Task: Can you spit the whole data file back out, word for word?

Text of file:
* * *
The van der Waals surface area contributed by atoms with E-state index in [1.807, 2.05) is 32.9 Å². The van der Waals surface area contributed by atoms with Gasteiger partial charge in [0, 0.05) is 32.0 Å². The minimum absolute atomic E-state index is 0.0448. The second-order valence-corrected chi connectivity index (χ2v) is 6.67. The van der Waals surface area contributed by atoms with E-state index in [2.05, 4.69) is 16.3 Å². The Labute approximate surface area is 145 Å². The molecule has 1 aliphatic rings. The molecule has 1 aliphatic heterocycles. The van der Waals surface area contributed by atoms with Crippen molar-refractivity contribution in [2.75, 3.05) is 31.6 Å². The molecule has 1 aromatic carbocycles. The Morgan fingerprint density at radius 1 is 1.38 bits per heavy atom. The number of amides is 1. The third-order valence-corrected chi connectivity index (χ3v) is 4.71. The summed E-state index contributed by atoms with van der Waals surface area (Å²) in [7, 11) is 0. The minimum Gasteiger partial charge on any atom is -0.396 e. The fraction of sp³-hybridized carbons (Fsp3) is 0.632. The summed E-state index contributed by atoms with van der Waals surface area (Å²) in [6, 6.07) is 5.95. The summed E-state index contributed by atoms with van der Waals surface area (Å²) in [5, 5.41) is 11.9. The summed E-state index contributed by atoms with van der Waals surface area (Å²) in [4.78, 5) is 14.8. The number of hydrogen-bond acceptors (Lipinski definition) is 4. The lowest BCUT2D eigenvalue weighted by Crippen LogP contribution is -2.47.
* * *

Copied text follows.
The van der Waals surface area contributed by atoms with E-state index in [1.807, 2.05) is 32.9 Å². The van der Waals surface area contributed by atoms with Gasteiger partial charge in [0, 0.05) is 32.0 Å². The minimum absolute atomic E-state index is 0.0448. The second-order valence-corrected chi connectivity index (χ2v) is 6.67. The van der Waals surface area contributed by atoms with E-state index in [2.05, 4.69) is 16.3 Å². The Labute approximate surface area is 145 Å². The molecule has 1 aliphatic rings. The molecule has 1 aliphatic heterocycles. The van der Waals surface area contributed by atoms with Crippen molar-refractivity contribution in [2.75, 3.05) is 31.6 Å². The molecule has 1 aromatic carbocycles. The Morgan fingerprint density at radius 1 is 1.38 bits per heavy atom. The number of amides is 1. The third-order valence-corrected chi connectivity index (χ3v) is 4.71. The summed E-state index contributed by atoms with van der Waals surface area (Å²) in [7, 11) is 0. The minimum Gasteiger partial charge on any atom is -0.396 e. The fraction of sp³-hybridized carbons (Fsp3) is 0.632. The summed E-state index contributed by atoms with van der Waals surface area (Å²) in [6, 6.07) is 5.95. The summed E-state index contributed by atoms with van der Waals surface area (Å²) in [5, 5.41) is 11.9. The summed E-state index contributed by atoms with van der Waals surface area (Å²) in [4.78, 5) is 14.8. The number of hydrogen-bond acceptors (Lipinski definition) is 4. The lowest BCUT2D eigenvalue weighted by Crippen LogP contribution is -2.47.